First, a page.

Well actually NO! A big THANK YOU to Elly for pointing out this great Java application to me: OmegaT. OmegaT let you open XHTML, HTML, Microsoft Office 2007 XML, OpenOffice.org/StarOffice, XLIFF (Okapi), MediaWiki and plain text files and hides the code to the translator. Translators just see what needs to be translated, can use shared memory per project (you create projects inside the application) and thus avoids you to re-translate something you already translated, and export in the same format as the original document without touching the markup. I’ve tried with HTML and presentation files and wow it just works as it should. Great gain of time, no need to internationalize anything for your project (and mine) and anyone can now generate new lessons without having to worry about the translators.
This is also going to help me in my daily work, where I get presentation files in different languages all the time and spend hours editing them slide by slide. On top of that, this is Open Source Software (GPL) and cross platform (using Java). What else could you ask for? I just regret to have discovered it so late. 😉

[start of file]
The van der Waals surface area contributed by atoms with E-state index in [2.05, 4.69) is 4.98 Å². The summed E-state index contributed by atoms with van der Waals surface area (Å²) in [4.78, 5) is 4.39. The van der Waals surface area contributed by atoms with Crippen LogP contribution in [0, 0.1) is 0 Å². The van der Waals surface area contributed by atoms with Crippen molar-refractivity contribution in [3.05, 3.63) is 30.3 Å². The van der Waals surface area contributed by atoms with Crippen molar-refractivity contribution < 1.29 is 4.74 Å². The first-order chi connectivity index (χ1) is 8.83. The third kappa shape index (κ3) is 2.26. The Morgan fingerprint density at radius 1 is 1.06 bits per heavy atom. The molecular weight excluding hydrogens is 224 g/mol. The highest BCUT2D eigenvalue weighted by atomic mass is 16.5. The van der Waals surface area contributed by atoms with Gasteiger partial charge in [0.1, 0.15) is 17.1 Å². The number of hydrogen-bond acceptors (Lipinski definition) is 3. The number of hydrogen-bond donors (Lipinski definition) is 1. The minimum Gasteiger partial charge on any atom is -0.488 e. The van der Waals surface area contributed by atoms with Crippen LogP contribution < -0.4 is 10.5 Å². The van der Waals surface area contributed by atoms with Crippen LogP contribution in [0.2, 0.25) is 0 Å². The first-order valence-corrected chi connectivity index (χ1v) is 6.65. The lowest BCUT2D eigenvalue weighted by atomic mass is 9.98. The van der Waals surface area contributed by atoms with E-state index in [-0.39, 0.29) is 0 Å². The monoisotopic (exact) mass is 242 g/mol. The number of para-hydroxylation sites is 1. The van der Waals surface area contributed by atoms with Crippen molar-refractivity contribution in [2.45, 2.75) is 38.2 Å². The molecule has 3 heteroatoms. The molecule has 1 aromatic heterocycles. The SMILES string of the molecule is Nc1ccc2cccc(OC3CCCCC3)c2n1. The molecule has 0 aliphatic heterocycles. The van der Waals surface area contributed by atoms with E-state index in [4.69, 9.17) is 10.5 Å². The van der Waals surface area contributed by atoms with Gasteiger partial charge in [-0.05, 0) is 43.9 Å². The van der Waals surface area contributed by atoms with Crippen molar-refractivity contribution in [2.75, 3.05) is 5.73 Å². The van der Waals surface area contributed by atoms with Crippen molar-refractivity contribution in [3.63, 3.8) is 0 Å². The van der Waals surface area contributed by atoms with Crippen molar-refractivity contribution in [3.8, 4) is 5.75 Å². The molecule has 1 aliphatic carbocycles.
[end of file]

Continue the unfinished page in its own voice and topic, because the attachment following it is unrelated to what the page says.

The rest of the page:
Just as I am talking about my new project, last weekend, Pockey and I have already localized a great educational application called RUR-PLE. RUR-PLE is an environment designed to help kids learn computer programming using the Python language. Teaching kids algorithm are without any doubts going to enhance their problem solving abilities, analytical skills and passion to create things out of nothing.
The whole process of localizing this application took half a day as the author, André Roberge, had already internationalized its software. So basically it was just a matter of installing PoEdit, finding the po files in the right directly and just providing the Chinese version.
There are 48 lessons (not all are online, but they come with the package) bundled with RUR-PLE which are in HTML format. Now those have not been internationalized and we have so far only localized the main pages and the documentation. I am therefore starting to dive into the process of HTML internationalizing and I have much to learn. From what Freeflying told me I had to look into XML and DocBook for that. At first sight it does appear fairly complicated, so if anyone has the time to give me a crash course on the ABC’s of HTML internationalization and localization, please feel free to contact me.
What you can remember of this article however is that to port something as useful as RUR-PLE only took one afternoon! So if you want to help and join our efforts do come and visit our group.
As some of you know, I have decided to resign from the Beijing LUG presidency in order to have more time to do things that I feel more useful for Open Source in China. To continue on the topic actually, I think it will be good for the BLUG to have a new leadership. It was a very rewarding experience for me and I am really glad it happened.